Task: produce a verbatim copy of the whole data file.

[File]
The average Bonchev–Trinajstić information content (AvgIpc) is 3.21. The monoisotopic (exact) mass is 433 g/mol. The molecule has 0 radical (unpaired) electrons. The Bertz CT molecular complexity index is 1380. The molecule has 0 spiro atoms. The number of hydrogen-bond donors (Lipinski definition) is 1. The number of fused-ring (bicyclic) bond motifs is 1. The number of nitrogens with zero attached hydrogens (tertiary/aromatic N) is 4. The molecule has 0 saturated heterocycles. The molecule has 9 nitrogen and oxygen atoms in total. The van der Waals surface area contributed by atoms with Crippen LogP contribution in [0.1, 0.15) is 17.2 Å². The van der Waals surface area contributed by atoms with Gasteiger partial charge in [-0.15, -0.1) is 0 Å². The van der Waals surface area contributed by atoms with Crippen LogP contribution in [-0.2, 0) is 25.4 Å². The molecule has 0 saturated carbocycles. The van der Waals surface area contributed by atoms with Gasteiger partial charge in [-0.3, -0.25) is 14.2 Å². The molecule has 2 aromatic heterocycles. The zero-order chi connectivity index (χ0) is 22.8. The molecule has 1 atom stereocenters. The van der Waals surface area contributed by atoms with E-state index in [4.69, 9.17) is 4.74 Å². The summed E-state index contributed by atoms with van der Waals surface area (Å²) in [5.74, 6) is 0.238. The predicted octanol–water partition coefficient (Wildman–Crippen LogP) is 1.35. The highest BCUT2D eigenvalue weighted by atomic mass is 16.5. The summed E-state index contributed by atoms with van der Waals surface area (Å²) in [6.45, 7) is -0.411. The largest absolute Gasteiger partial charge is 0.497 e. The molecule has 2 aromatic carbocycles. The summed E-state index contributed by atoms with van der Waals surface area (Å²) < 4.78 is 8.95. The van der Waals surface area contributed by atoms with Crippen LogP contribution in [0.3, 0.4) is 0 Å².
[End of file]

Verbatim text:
The average Bonchev–Trinajstić information content (AvgIpc) is 3.21. The monoisotopic (exact) mass is 433 g/mol. The molecule has 0 radical (unpaired) electrons. The Bertz CT molecular complexity index is 1380. The molecule has 0 spiro atoms. The number of hydrogen-bond donors (Lipinski definition) is 1. The number of fused-ring (bicyclic) bond motifs is 1. The number of nitrogens with zero attached hydrogens (tertiary/aromatic N) is 4. The molecule has 0 saturated heterocycles. The molecule has 9 nitrogen and oxygen atoms in total. The van der Waals surface area contributed by atoms with Crippen LogP contribution in [0.1, 0.15) is 17.2 Å². The van der Waals surface area contributed by atoms with Gasteiger partial charge in [-0.15, -0.1) is 0 Å². The van der Waals surface area contributed by atoms with Crippen LogP contribution in [-0.2, 0) is 25.4 Å². The molecule has 0 saturated carbocycles. The van der Waals surface area contributed by atoms with Gasteiger partial charge in [-0.3, -0.25) is 14.2 Å². The molecule has 2 aromatic heterocycles. The zero-order chi connectivity index (χ0) is 22.8. The molecule has 1 atom stereocenters. The van der Waals surface area contributed by atoms with E-state index in [4.69, 9.17) is 4.74 Å². The summed E-state index contributed by atoms with van der Waals surface area (Å²) in [5.74, 6) is 0.238. The predicted octanol–water partition coefficient (Wildman–Crippen LogP) is 1.35. The highest BCUT2D eigenvalue weighted by atomic mass is 16.5. The summed E-state index contributed by atoms with van der Waals surface area (Å²) in [6.45, 7) is -0.411. The largest absolute Gasteiger partial charge is 0.497 e. The molecule has 2 aromatic carbocycles. The summed E-state index contributed by atoms with van der Waals surface area (Å²) < 4.78 is 8.95. The van der Waals surface area contributed by atoms with Crippen LogP contribution in [0.3, 0.4) is 0 Å².